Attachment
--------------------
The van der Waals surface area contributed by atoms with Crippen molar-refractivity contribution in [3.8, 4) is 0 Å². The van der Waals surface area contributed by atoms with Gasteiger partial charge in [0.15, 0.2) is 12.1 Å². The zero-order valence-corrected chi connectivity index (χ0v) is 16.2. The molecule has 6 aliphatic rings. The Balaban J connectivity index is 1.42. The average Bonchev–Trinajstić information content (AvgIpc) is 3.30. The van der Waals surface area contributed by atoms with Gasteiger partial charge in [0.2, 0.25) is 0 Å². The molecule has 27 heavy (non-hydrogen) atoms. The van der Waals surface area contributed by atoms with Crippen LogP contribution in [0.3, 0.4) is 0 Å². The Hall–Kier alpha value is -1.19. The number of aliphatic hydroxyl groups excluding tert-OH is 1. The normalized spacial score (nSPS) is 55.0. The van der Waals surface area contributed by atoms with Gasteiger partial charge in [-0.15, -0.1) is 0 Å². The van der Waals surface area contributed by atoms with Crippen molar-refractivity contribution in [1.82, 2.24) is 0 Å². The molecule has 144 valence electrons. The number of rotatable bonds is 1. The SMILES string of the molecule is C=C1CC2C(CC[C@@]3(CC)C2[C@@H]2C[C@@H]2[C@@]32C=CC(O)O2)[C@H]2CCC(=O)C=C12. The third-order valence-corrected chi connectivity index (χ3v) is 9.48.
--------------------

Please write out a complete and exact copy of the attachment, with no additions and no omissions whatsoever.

The van der Waals surface area contributed by atoms with Crippen molar-refractivity contribution in [3.8, 4) is 0 Å². The van der Waals surface area contributed by atoms with Gasteiger partial charge in [0.15, 0.2) is 12.1 Å². The zero-order valence-corrected chi connectivity index (χ0v) is 16.2. The molecule has 6 aliphatic rings. The Balaban J connectivity index is 1.42. The average Bonchev–Trinajstić information content (AvgIpc) is 3.30. The van der Waals surface area contributed by atoms with Gasteiger partial charge in [0.2, 0.25) is 0 Å². The molecule has 27 heavy (non-hydrogen) atoms. The van der Waals surface area contributed by atoms with Crippen LogP contribution in [0.3, 0.4) is 0 Å². The Hall–Kier alpha value is -1.19. The number of aliphatic hydroxyl groups excluding tert-OH is 1. The normalized spacial score (nSPS) is 55.0. The van der Waals surface area contributed by atoms with Gasteiger partial charge in [-0.15, -0.1) is 0 Å². The van der Waals surface area contributed by atoms with Crippen molar-refractivity contribution in [1.82, 2.24) is 0 Å². The molecule has 144 valence electrons. The number of rotatable bonds is 1. The SMILES string of the molecule is C=C1CC2C(CC[C@@]3(CC)C2[C@@H]2C[C@@H]2[C@@]32C=CC(O)O2)[C@H]2CCC(=O)C=C12. The third-order valence-corrected chi connectivity index (χ3v) is 9.48.